Sterling climbed 201 pps to 1.3064, according to a report from Bloomberg. The report said, citing well-informed sources, that the UK will remain committed to its dialog with the EU in an effort to break the deadlock and reach a trade deal with the EU after the soft October 15 deadline set by PM Boris Johnson.
The US currency corrected slightly during the North American trading session. Risk assets were adversely impacted by the temporary suspension of antiviral drug trials by Johnson & Johnson and Eli Lilly, as well as fading hope among investors that stimulus measures will be passed before the presidential election in November. Treasury Secretary Stephen Mnuchin Doubts yesterday again dashed hopes that the relief bill would get the nod anytime soon.
"At this point, getting something done before the elections and executing on that would be difficult just given where we are and the level of detail, but we’re going to try to continue to work through these issues,” Mnuchin said.
House Speaker Nancy Pelosi spurned the White House proposal for a $1.8 trln aid package, claiming it falls "significantly short of what this pandemic and the deep recession demand."
Today’s macro agenda (GMT 3)
- 11:30 UK: report on lending conditions
- 15:30 US: Philadelphia Fed manufacturing index and NY empire state manufacturing index (October), import prices (September), initial weekly jobless claims
- 16:00 UK: BoE deputy governor financial stability Cunliffe speech
- 16:30 UK: leading indicators index (August)
- 16:45 Canada: BoC deputy governor Lane speech
- 18:00 US: EIA weekly petroleum inventory status report
- 18:00 US: Fed Quarles speech
- 18:00 US: Fed Kaplan speech
- 19:00 EU: ECB president Lagarde speech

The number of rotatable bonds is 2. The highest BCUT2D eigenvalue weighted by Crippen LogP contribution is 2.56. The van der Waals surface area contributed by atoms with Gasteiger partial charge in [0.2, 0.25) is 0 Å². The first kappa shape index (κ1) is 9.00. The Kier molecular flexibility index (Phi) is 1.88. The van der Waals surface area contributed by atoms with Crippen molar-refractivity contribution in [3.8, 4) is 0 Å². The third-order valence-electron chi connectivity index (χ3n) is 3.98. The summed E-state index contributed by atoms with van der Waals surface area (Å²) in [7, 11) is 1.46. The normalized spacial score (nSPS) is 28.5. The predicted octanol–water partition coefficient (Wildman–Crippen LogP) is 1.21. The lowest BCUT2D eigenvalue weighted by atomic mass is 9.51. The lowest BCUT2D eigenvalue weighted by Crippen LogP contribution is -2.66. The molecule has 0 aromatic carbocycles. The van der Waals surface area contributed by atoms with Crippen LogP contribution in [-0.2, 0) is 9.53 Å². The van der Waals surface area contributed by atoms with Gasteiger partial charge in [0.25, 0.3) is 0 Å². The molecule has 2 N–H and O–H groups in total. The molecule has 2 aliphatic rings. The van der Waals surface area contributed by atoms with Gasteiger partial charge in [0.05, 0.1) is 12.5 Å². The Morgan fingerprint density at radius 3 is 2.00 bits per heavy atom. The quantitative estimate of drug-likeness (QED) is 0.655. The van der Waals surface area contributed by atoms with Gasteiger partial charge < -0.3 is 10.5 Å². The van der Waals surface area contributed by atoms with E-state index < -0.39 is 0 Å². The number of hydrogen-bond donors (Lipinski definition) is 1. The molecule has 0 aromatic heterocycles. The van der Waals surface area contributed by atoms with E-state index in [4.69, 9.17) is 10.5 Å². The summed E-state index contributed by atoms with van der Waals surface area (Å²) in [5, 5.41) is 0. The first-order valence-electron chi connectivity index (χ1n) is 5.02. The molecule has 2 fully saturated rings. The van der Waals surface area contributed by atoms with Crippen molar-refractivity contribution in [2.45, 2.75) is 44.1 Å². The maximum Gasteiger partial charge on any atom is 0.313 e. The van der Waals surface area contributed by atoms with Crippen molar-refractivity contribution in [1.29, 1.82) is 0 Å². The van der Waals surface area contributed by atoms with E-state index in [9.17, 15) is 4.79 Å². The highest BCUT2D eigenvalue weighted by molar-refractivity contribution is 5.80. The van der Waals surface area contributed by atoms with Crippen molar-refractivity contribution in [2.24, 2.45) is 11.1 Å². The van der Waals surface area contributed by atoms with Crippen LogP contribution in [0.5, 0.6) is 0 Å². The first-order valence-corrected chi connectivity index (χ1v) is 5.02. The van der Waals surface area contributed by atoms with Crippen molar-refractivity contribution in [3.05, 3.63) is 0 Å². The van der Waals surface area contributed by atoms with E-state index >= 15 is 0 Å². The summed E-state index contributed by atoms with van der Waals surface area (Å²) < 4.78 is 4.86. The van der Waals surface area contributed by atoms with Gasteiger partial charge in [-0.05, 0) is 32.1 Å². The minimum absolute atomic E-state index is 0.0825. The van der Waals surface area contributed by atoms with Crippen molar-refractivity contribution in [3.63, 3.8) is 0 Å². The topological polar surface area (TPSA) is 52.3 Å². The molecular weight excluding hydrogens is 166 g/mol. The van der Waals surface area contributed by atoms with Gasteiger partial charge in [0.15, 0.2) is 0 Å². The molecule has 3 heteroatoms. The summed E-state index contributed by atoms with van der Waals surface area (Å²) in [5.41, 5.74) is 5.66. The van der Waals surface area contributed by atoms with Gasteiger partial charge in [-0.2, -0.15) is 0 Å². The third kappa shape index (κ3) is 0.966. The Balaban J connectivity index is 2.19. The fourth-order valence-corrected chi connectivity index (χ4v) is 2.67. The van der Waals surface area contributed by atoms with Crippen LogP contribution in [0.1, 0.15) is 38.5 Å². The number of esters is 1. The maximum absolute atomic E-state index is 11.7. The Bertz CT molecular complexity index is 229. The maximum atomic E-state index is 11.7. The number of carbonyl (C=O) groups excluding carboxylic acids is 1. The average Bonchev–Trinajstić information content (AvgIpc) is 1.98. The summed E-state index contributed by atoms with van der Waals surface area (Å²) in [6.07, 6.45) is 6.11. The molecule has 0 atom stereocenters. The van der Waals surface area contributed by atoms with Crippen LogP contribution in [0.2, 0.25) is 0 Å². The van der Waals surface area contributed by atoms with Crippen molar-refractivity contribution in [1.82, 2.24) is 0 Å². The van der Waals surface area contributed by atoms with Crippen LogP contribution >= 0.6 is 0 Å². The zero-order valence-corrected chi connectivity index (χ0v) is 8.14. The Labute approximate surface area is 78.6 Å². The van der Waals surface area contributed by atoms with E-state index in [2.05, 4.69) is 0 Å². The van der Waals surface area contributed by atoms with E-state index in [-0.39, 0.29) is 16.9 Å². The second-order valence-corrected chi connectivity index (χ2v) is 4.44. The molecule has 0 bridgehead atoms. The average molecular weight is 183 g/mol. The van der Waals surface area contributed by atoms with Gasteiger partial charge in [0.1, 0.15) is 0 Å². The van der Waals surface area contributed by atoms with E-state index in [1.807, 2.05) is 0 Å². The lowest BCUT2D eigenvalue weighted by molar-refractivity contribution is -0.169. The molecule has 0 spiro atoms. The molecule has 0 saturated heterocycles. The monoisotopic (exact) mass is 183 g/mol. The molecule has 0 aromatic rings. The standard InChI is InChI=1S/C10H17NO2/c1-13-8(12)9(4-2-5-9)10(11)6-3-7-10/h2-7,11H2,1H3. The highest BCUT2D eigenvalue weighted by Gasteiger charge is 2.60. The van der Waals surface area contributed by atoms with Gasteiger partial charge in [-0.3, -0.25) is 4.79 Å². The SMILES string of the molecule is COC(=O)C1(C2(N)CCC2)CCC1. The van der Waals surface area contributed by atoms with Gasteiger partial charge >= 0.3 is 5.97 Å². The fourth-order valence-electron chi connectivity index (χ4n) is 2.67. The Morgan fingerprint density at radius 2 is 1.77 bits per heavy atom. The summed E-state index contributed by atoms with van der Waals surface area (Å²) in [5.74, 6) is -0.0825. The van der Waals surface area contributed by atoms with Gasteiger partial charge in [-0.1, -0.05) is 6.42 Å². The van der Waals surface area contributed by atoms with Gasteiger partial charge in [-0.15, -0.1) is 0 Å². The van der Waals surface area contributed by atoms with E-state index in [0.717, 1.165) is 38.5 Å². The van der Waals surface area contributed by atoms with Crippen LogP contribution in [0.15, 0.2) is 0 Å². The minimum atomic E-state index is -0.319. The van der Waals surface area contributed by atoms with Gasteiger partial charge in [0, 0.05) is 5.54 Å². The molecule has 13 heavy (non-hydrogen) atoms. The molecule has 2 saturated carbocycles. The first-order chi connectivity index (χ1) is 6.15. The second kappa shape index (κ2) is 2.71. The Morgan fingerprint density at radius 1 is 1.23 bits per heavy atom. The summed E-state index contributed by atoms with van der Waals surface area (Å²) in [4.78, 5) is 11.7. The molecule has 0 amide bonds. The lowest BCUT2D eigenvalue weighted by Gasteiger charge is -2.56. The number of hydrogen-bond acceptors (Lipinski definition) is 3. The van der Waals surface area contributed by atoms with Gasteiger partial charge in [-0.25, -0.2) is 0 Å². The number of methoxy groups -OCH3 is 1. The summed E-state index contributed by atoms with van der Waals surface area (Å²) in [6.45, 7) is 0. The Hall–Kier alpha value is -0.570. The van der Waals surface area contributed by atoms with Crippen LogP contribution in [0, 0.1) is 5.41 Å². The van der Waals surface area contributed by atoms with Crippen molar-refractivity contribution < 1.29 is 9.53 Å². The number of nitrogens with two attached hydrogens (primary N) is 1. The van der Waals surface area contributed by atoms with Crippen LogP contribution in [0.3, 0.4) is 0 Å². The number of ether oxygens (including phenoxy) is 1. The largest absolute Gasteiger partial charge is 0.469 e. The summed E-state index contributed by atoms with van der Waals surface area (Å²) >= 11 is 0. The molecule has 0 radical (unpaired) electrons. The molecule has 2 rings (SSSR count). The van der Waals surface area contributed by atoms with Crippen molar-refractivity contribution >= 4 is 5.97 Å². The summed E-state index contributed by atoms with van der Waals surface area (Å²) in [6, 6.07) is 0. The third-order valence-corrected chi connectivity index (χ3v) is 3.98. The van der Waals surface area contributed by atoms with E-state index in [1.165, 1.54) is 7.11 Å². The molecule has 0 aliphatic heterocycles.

In Asian trading, the dollar has been pushing higher against all major currencies. Notable underperformers include the Australian and New Zealand dollars. The Aussie came under pressure after a speech by RBA governor Philip Lowe. Lowe took a more relaxed stance, committing not to raise the bank's interest rate until inflation steadily reaches the 2-3% target range. In addition, he intimated that further easing by the RBA would entail a cut in the cash rate to 0.10%, the 3-year bond yield target, and would also likely lead to the expansion of long-term bond purchases.
Buyers are constrained from above by the balance line. The euro is unlikely to move higher due to the rapid spread of the coronavirus and the lack of a vaccine. So at this point, we believe that only upbeat Brexit news can cause FX market sentiment to shift, but so far there has been no headway in the negotiations.
British PM Johnson, in a conversation with the head of the European Commission, Ursula Van der Leyen noted the desirability of a deal with the European Union, but expressed disappointment that there had not been more progress in Brexit trade talks over the past two weeks.
A number of European countries continue to reinstate containment measures that were lifted after the first wave of the Covid-19 coronavirus. Restaurants, cafes and hotels are closing.
At the time of writing, the euro was trading at 1.1703. After yesterday's rise to 1.1771, the intraday pattern on the clock points to 1.1785. On the daily timeframe, sellers are starting to gain momentum. Who wins out in the current tug-of-war depends entirely on incoming media reports about Brexit and the US relief bill. Senate Majority Leader Mitch McConnell said earlier that the Republican-led US Senate would vote next week on a targeted $500 bln stimulus plan.
The bottom line is that market sentiment remains uncertain. Investors await updates on Brexit, the US election and vaccines. The target is 1.1695 for sellers and 1.1785 for buyers.